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Hosemann wants unified effort from...

Hosemann wants unified effort from Legislature, Cities, Counties in spending billions of federal dollars

By: Frank Corder - April 22, 2021

Photo Courtesy of the Pascagoula-Gautier School District.

Lt. Governor tells city leaders to plan now, don’t wait.

Lt. Governor Delbert Hosemann is crisscrossing the state following the end of the 2021 legislative session, embarking on a listening tour to hear from Mississippians. He is also using the time to highlight the work by lawmakers and to look ahead to next year.

A major part of Hosemann’s message to local elected officials and business leaders is the need for cities and counties to begin now in planning how they will spend the federal dollars coming from D.C.’s recently passed $2 trillion American Rescue Plan.

“The state is going to get $1.8 billion, whether we asked for it or not. It’s coming in two traunches. We’ve got about 3 years and a half to spend it,” the Lt. Governor told attendees at a stop in Pascagoula on Wednesday. “Cities got $932 million. It is direct check payments to the entities I’m describing.”

Hosemann also mentioned the ongoing discussions between Congress and the White House on an infrastructure bill that could range between $900 billion and $2 trillion.  Mississippi Senator Roger Wicker is playing a key role in these negotiations.

“So what does that mean to us? It means that for the first time ever we will have basically about twice what the budget is for the state for a whole year to spend,” Hosemann, adding that the state, counties and cities should be thinking long term on how to spend this money.

Hosemann told local leaders gathered at the new Pascagoula High School Performing Arts Center that the funds can only be spent on a limited number of projects, such as water and sewer improvements, economic development, and tourism. He expects further guidance and regulations to be handed down from the U.S. Department of Treasury soon.

“But if you are in a city or county, and you want to decide what you’re going to use your money for, the time to be planning is now,” Hosemann said.

The first term President of the Senate recognized the local delegation in attendance, which included State Senators Brice Wiggins, Jeremy England and Joseph Seymour as well as State Representatives Charles Busby and Manly Barton. He said these lawmakers and their colleagues will are preparing in the off season for the start of the 2022 session in January. Part of that work will be deciding how to spend the majority of these federal dollars.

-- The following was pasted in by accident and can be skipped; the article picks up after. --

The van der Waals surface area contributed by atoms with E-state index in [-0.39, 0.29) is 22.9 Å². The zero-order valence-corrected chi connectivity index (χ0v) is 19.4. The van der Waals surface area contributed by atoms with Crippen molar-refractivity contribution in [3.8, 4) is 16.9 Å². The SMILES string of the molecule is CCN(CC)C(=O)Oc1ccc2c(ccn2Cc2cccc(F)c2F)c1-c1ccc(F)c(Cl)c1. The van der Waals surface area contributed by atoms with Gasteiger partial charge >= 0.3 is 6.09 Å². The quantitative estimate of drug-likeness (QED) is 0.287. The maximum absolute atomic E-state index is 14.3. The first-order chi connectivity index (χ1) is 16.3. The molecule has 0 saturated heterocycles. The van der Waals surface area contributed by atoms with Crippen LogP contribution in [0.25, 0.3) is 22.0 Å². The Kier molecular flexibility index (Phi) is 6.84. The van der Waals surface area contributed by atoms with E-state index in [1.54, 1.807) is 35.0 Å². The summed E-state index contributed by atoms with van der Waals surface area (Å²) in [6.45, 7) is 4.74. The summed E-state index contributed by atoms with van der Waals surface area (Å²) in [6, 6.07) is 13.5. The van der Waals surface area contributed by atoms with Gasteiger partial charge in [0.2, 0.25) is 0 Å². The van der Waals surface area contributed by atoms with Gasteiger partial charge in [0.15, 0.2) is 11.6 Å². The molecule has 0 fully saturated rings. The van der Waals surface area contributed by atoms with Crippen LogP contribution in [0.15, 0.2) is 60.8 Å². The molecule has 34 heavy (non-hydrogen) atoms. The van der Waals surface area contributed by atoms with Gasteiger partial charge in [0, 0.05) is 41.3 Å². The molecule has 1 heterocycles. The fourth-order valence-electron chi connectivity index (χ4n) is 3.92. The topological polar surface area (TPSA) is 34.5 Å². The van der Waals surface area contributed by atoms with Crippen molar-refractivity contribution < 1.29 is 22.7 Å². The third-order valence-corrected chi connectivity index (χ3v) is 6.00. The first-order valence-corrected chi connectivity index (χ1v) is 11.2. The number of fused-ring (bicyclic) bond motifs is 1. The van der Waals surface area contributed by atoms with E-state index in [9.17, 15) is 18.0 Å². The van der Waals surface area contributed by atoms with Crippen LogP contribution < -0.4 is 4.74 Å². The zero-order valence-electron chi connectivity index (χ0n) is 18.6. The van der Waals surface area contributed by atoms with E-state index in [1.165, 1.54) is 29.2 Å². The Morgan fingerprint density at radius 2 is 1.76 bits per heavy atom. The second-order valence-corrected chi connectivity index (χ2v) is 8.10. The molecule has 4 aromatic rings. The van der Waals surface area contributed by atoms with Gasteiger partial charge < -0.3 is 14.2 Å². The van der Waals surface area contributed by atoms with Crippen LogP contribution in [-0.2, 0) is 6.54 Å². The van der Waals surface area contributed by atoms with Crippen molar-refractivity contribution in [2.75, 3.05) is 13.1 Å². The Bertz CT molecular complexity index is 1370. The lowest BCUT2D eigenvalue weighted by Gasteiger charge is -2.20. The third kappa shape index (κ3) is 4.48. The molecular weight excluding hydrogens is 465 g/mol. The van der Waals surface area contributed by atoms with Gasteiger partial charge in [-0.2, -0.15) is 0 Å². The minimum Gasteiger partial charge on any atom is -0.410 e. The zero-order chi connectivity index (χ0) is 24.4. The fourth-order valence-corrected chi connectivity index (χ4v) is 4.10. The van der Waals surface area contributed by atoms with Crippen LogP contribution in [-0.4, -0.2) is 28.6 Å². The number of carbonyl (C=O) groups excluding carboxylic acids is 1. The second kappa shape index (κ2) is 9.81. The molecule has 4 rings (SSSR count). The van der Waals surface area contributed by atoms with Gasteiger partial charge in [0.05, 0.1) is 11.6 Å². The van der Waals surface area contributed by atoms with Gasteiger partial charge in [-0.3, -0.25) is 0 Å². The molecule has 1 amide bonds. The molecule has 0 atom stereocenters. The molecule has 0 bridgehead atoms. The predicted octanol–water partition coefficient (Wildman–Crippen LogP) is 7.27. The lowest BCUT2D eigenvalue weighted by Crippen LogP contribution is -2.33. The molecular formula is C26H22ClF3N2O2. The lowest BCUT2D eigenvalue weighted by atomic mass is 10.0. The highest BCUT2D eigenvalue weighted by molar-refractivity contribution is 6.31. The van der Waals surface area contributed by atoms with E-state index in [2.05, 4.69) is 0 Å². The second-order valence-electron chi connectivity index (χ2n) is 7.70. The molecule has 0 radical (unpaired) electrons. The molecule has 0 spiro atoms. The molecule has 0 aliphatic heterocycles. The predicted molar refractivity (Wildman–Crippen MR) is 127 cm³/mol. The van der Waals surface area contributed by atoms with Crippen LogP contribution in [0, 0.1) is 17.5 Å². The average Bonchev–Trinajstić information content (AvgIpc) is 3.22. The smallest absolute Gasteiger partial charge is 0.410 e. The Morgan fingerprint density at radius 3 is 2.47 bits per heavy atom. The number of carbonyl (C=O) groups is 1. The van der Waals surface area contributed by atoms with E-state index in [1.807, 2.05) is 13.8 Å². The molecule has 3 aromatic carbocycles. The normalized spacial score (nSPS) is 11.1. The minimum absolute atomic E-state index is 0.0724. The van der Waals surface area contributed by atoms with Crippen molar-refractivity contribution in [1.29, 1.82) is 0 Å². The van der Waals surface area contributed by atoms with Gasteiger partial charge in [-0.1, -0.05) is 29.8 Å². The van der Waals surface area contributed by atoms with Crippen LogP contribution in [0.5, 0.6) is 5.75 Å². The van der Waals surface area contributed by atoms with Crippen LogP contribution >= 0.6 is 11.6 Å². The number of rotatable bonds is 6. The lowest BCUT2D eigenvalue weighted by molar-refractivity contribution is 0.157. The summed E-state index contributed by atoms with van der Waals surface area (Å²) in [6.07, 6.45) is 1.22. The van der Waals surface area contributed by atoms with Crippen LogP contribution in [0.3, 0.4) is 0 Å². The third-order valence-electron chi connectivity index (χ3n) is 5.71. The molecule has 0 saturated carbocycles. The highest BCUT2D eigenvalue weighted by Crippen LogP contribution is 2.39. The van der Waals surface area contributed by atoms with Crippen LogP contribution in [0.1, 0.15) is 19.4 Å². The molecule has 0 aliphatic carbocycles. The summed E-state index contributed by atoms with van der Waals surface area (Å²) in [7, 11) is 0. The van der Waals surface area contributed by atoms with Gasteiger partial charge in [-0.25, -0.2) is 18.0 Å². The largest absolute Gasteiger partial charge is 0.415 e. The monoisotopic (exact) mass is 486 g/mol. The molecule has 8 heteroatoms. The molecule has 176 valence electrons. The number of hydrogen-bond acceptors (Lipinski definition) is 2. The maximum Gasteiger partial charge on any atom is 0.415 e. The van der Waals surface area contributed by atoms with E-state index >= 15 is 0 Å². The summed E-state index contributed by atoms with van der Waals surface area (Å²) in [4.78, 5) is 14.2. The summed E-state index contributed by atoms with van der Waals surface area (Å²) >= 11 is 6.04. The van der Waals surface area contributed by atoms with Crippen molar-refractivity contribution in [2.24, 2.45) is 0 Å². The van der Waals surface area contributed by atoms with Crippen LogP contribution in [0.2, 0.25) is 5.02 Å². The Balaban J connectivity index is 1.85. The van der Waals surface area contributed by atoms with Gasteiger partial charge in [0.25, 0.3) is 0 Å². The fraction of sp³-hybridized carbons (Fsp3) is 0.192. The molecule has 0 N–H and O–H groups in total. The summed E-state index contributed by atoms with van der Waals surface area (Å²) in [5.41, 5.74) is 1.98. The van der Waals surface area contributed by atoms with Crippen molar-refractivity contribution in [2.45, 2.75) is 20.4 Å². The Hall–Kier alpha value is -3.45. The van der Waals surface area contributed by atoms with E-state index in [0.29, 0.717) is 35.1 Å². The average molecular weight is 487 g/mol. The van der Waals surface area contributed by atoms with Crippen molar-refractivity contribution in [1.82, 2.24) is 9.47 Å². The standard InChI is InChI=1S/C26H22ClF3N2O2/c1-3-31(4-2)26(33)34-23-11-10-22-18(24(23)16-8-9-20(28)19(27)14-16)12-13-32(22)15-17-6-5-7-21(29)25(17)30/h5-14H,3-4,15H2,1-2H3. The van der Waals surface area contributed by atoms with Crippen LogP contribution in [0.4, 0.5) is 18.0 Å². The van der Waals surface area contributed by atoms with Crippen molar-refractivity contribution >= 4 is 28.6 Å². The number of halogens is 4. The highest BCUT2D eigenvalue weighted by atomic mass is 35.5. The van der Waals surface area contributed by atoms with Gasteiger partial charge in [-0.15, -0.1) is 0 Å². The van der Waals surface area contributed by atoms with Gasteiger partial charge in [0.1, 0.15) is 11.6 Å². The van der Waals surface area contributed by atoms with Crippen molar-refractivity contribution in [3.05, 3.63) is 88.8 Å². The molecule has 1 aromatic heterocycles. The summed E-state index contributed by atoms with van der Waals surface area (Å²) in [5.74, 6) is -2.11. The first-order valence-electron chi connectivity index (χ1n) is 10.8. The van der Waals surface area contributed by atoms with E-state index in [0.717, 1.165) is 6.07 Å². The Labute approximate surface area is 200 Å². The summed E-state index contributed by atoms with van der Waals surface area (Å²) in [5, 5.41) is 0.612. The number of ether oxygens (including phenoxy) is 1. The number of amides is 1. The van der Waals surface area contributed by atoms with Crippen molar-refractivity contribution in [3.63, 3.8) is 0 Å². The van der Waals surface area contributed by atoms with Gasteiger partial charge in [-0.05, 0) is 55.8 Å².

The Lt. Governor wants to see the Legislature working closely with their local officials to make the biggest combined impact for the people.

“All of them [legislators] will be deciding how to spend this $1.8 billion and they need to do it in conjunction with what the cities have got planned for their money,” Hosemann said. “We will have a lot of immediacy needs. I want a park bench or something. That’s not long term.”

Hosemann said he understands that many local governments do not have the capacity in terms of staffing to spend such a large dollar amount in short order, which is why cities and counties need to be doing their planning now without delay. He said officials need to think and plan in terms of, “If I had this amount of money, what’s the best way to spend that money in January.”

Not only will Mississippi cities be competing for services in-state with other municipalities and even the state, but with other states. There are a limited number of engineers and other such services that can do this type of government work in the time necessary to expend these dollars.

“Our competition will also not only be within the state, but every other state got similar or more than we got, so they’re going to be doing the same thing we’re doing,” Hosemann said. “So we need to be out front and we need to be thinking long term.”

Overall, Hosemann said between direct education funding, mental health, housing assistance, unemployment compensation, and other areas Mississippi will receive nearly $9 billion.

About the Author(s)
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Frank Corder

Frank Corder is a native of Pascagoula. For nearly two decades, he has reported and offered analysis on government, public policy, business and matters of faith. Frank’s interviews, articles, and columns have been shared throughout Mississippi as well as in national publications such as the Daily Caller. He is a frequent guest on radio and television, providing insight and commentary on the inner workings of the Magnolia State. Frank has served his community in both elected and appointed public office, hosted his own local radio and television programs, and managed private businesses all while being an engaged husband and father. Email Frank: